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FBI: Aurora man, 18, tried to join group linked to al-Qaida

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Updated: May 22, 2013 7:07AM



An 18-year-old from Aurora who was arrested at O’Hare Airport planned to travel to war-torn Syria and hoped to join a “jihadist militant” group tied to al-Qaeda, federal authorities said Saturday.

Abdella Ahmad Tounisi, who was linked to a man charged with trying to bomb a Chicago bar last year, was arrested before boarding the plane.

Tounisi, a U.S. citizen, was taken into custody without incident late Friday by the Chicago FBI’s Joint Terrorism Task Force. He had gone through airport security, headed for a flight to Istanbul, Turkey, according to the FBI, which said Tounisi

hoped to join Jabhat al-Nusrah, an al-Qaeda-affiliated group fighting Syrian President Bashar Assad’s regime in a civil war.

Tounisi was charged with attempting to provide material support to a foreign terrorist organization.

He appeared in court Saturday in Chicago before U.S. Magistrate Judge Daniel G. Martin, who ordered him kept in custody for a court appearance Tuesday.

There are no links between Tounisi and the Boston Marathon bombings earlier in the week, Cory Nelson, the FBI chief in Chicago, said in announcing the arrest.

Tounisi was caught in an Internet sting after contacting a sham website set up by the FBI that purported to hook up would-be fighters with terrorists, according to the federal criminal complaint against him.

Between January and April, Tounisi searched online for information about travel from Chicago to Syria, obtained a new passport and, beginning in late March, made contact through the website with someone he thought was a recruiter for Jabhat al-Nusrah but who was actually an FBI agent.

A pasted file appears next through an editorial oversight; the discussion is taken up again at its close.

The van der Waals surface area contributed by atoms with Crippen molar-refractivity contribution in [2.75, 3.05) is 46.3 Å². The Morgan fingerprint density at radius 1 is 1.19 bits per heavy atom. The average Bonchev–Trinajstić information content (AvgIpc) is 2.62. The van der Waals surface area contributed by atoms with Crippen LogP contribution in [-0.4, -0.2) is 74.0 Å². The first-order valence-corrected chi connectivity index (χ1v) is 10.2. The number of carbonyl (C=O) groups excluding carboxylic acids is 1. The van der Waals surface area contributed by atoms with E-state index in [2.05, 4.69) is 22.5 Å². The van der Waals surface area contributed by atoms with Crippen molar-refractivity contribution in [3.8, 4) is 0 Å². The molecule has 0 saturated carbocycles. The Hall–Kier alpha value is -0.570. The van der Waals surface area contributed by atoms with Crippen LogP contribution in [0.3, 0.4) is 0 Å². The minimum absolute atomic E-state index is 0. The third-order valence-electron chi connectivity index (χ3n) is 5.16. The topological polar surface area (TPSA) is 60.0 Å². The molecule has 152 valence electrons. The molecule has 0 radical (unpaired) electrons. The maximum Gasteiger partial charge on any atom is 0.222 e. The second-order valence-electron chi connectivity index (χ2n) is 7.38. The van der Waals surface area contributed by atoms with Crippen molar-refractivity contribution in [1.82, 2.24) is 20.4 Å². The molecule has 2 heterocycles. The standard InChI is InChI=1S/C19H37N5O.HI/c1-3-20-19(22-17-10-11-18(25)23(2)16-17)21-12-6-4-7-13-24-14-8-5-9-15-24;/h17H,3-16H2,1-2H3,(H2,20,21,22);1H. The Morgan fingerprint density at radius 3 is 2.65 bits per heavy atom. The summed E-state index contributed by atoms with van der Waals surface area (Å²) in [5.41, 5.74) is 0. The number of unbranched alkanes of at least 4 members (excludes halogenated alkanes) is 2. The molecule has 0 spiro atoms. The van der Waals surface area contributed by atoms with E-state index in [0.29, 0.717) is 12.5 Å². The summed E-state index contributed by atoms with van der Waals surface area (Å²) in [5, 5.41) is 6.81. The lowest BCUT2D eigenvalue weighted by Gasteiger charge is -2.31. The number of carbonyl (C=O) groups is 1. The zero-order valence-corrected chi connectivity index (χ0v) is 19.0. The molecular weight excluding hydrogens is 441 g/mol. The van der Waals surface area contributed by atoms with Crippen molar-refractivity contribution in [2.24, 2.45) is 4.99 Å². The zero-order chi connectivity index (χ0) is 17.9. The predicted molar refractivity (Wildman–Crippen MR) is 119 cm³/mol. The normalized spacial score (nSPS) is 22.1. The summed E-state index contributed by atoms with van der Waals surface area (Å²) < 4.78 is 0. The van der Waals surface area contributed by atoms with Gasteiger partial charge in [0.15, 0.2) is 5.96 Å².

The top of the website said “A Call for Jihad In Syria,” and it asked would-be fighters to “come and join your lion brothers of Jabhat Al-Nusra who are fighting under the true banner of Islam, come and join your brothers, the heroes of Jabhat Al-Nusra,” according to the complaint.

In e-mail exchanges with the undercover FBI agent, Tounisi described his plan to get to Syria through neighboring Turkey and spoke of “his willingness to die for the cause,” according to authorities.

He was frank with the purported recruiter, according to the FBI. In one email Tounisi wrote, “Concerning my fighting skills, to be honest I do not have any. I’m very small ... physically but I pray to Allah that he makes me successful,” according to the complaint.

Email responses to Tounisi from the undercover agent referred to Tounisi as “Brother Abdullah” and encouraged him not to despair about his lack of battle skills.

Authorities said Tounisi believed he would be joining Jabhat al-Nusrah, which they described as a well-organized rebel faction fighting Assad’s regime. Late last year, the U.S. State Department designated Jabhat al-Nusrah a foreign terrorist organization, saying it’s an alias for al-Qaeda in Iraq. The organization has taken credit for hundreds of terrorist attacks.

According to the criminal complaint against him, Tounisi also conducted Internet searches for the phrases “martyrdom operations,” “providing material support what does it mean” and “Terrorism Act 2000.”

Tounisi’s attorney did not return calls Saturday. Tounisi’s father told NBC5: “I feel that my son is innocent.”

“His perfect world is a world that doesn’t have any rape, that doesn’t have any oppressors, that doesn’t have any” injustice.

The criminal complaint says Tounisi was a close friend of Adel Daoud, a suburban man arrested last year on charges he sought to detonate a device he thought was a bomb outside a downtown bar. Daoud has pleaded “not guilty” and is in jail awaiting trial.

The FBI said it had interviewed Tounisi after Daoud’s arrest.

Tounisi and Daoud appeared to share an interest in “violent jihad,” according to the FBI. But while Tounisi allegedly discussed attack techniques and targets prior to Daoud’s arrest, Tounisi did not participate in Daoud’s actions, the complaint said, deciding not to join in because he thought Daoud might have been set up by authorities.

But the complaint says: “Tounisi’s interest in violent jihad continued, notwithstanding Daoud’s arrest.”

Tounisi also allegedly sought advice from the undercover FBI agent about traveling from Istanbul to the Turkish city of Gaziantep, near the border with Syria.

On the day Tounisi was to fly out of Chicago, authorities said he wrote to the purported recruiter: “If I do not make it at the bus stop in Gaziantep please know that I have either been arrested in the US or in Turkey.”

Contributing: AP



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